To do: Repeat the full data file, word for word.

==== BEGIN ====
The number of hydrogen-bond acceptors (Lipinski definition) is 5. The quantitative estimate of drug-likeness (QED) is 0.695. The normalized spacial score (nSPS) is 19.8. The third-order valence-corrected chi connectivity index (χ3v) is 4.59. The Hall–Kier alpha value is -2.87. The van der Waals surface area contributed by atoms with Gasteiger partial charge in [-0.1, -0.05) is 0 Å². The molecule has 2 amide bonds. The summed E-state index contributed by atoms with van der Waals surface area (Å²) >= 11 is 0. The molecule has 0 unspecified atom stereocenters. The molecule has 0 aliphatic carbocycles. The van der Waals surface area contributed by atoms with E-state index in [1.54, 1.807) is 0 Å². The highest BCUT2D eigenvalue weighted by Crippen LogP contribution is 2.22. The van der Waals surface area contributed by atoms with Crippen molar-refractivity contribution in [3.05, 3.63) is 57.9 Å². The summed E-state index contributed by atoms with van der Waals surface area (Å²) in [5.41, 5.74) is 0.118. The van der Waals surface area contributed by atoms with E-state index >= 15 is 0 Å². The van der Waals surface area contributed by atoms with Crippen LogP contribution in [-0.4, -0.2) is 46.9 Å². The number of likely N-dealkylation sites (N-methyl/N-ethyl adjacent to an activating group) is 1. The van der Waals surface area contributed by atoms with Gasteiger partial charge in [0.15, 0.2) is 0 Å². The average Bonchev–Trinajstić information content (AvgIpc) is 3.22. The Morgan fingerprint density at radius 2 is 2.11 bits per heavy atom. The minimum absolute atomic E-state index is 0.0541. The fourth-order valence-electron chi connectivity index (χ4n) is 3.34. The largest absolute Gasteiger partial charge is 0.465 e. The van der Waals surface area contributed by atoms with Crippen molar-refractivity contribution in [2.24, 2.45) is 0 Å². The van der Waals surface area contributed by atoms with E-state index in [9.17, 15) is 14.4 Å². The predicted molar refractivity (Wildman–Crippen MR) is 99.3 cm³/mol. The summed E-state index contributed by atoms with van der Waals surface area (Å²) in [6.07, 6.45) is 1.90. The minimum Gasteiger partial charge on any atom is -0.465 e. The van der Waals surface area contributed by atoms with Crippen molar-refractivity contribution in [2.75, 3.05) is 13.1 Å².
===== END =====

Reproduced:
The number of hydrogen-bond acceptors (Lipinski definition) is 5. The quantitative estimate of drug-likeness (QED) is 0.695. The normalized spacial score (nSPS) is 19.8. The third-order valence-corrected chi connectivity index (χ3v) is 4.59. The Hall–Kier alpha value is -2.87. The van der Waals surface area contributed by atoms with Gasteiger partial charge in [-0.1, -0.05) is 0 Å². The molecule has 2 amide bonds. The summed E-state index contributed by atoms with van der Waals surface area (Å²) >= 11 is 0. The molecule has 0 unspecified atom stereocenters. The molecule has 0 aliphatic carbocycles. The van der Waals surface area contributed by atoms with E-state index in [1.54, 1.807) is 0 Å². The highest BCUT2D eigenvalue weighted by Crippen LogP contribution is 2.22. The van der Waals surface area contributed by atoms with Crippen molar-refractivity contribution in [3.05, 3.63) is 57.9 Å². The summed E-state index contributed by atoms with van der Waals surface area (Å²) in [5.41, 5.74) is 0.118. The van der Waals surface area contributed by atoms with E-state index >= 15 is 0 Å². The van der Waals surface area contributed by atoms with Crippen LogP contribution in [-0.4, -0.2) is 46.9 Å². The number of likely N-dealkylation sites (N-methyl/N-ethyl adjacent to an activating group) is 1. The van der Waals surface area contributed by atoms with Gasteiger partial charge in [0.15, 0.2) is 0 Å². The average Bonchev–Trinajstić information content (AvgIpc) is 3.22. The Morgan fingerprint density at radius 2 is 2.11 bits per heavy atom. The minimum absolute atomic E-state index is 0.0541. The fourth-order valence-electron chi connectivity index (χ4n) is 3.34. The largest absolute Gasteiger partial charge is 0.465 e. The van der Waals surface area contributed by atoms with Crippen molar-refractivity contribution in [2.24, 2.45) is 0 Å². The van der Waals surface area contributed by atoms with E-state index in [9.17, 15) is 14.4 Å². The predicted molar refractivity (Wildman–Crippen MR) is 99.3 cm³/mol. The summed E-state index contributed by atoms with van der Waals surface area (Å²) in [6.07, 6.45) is 1.90. The minimum Gasteiger partial charge on any atom is -0.465 e. The van der Waals surface area contributed by atoms with Crippen molar-refractivity contribution in [2.75, 3.05) is 13.1 Å².